The problem for us Americans is not the failure to foresee a particular emergency. The problem is a systematic hollowing out of our ability to respond to any emergency.

      We hollowed out our manufacturing equipment so that we are dependent on China for basic drug ingredients and medical supplies.

      We hollowed out our public health system so that the USA, along with the UK, has fewer hospital beds per person than any other industrial nation.

      In the midst of an emergency, Gov. Andrew Cuomo of New York is planning to cut funding for Medicaid.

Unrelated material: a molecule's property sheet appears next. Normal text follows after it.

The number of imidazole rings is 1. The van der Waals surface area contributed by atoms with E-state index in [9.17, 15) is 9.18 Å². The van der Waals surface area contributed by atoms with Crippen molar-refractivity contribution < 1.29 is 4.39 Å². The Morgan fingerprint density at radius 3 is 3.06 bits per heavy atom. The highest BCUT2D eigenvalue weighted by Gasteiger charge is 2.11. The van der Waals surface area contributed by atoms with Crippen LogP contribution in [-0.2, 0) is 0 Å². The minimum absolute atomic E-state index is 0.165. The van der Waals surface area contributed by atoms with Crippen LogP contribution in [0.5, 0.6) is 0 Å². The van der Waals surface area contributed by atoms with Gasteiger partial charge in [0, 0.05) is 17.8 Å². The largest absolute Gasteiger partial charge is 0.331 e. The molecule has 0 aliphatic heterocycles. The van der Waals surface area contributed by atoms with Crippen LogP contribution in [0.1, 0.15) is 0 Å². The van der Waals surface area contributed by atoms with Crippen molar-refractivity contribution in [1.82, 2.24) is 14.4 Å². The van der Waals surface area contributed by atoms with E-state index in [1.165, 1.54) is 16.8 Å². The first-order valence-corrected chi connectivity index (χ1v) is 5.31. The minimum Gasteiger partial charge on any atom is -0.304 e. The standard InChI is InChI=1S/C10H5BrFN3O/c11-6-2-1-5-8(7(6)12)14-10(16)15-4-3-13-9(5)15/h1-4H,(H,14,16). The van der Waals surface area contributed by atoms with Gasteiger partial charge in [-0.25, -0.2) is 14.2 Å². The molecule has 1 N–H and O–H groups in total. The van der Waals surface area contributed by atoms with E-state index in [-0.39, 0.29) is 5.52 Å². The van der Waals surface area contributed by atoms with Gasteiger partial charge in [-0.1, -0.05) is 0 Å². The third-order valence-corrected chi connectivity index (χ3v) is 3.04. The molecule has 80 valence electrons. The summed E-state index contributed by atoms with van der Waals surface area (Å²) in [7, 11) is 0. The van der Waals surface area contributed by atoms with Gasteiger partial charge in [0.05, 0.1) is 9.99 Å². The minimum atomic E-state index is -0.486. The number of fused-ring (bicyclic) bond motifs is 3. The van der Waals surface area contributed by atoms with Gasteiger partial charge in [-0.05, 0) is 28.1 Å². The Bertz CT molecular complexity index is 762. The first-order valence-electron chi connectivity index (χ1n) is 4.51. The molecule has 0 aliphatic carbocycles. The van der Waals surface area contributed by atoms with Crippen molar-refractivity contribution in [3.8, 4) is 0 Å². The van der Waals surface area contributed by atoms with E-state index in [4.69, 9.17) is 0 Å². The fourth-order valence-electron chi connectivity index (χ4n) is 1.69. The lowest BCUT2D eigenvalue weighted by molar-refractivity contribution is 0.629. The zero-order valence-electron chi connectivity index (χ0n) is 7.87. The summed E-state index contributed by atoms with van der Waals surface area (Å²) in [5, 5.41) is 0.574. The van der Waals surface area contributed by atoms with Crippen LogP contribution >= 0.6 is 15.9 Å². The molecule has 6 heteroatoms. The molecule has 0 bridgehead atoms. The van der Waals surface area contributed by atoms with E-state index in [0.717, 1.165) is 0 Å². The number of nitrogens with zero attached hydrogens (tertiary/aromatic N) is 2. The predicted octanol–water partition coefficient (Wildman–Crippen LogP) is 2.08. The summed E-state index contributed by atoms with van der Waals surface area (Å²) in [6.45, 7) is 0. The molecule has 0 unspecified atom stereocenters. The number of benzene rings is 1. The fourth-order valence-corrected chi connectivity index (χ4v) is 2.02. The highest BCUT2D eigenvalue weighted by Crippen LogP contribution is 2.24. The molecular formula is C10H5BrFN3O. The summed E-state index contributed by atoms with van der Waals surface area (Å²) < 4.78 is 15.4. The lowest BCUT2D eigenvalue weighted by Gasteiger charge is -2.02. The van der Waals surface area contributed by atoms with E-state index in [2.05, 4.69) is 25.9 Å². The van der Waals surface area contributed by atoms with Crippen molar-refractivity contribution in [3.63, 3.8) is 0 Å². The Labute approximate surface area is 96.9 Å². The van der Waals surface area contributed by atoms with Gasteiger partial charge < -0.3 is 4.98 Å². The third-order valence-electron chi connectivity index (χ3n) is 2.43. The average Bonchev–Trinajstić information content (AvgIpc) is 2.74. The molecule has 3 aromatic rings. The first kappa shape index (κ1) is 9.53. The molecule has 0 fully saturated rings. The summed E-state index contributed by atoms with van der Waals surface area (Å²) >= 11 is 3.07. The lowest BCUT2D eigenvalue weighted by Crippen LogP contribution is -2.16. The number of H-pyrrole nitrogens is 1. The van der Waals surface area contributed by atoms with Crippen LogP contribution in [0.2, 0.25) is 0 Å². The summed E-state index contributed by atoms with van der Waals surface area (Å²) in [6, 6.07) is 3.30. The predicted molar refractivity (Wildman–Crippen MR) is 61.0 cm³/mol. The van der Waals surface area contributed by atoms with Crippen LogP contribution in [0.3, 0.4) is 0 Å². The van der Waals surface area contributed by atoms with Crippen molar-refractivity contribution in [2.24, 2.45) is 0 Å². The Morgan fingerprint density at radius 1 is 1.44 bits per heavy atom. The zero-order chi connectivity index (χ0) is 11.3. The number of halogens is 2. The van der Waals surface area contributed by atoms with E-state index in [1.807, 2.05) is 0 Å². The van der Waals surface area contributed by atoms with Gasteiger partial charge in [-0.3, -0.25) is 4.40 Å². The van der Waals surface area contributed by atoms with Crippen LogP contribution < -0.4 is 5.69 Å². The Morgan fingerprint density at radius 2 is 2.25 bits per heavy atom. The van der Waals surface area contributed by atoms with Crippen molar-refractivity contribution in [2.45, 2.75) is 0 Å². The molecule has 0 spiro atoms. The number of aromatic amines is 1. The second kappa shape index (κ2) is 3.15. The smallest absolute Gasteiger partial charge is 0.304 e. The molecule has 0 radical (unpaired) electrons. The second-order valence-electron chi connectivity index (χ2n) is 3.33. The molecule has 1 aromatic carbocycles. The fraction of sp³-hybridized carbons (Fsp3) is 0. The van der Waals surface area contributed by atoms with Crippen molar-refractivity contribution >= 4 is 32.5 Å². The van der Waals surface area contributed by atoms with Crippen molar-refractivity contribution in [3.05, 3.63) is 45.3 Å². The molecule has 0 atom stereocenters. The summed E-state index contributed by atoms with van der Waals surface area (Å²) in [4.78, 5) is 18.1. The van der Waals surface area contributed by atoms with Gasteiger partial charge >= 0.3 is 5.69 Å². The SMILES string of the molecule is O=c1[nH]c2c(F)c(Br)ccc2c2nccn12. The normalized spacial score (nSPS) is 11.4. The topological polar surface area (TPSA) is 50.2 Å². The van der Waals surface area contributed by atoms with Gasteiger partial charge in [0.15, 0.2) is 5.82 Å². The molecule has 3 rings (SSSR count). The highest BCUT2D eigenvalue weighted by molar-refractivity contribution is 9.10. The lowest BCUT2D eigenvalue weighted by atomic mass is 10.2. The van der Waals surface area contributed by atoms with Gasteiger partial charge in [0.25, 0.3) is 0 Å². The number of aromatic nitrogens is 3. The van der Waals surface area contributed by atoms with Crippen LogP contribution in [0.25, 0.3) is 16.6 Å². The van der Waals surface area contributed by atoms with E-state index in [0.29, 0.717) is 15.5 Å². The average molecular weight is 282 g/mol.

None of these things is the result of neglect. They were done intentionally in pursuit of certain goals.

      Fred, you made a post on your own blog about the influenza epidemic of 1918, when a great graphic showing the contract between the death rate in St. Louis, where health authorities acted proactively, and in Philadelphia, where (among other things) they went ahead with a patriotic parade against all advice.

      As a nation in this point in history, we are 1918 Philadelphia writ large. And that doesn’t just apply to pandemics. It applies to the foreseeable climate- and weather-related disasters we are not preparing for.


    • philebersole Says:

      Here’s a link to Fred’s post with the graphic on the 1918 pandemic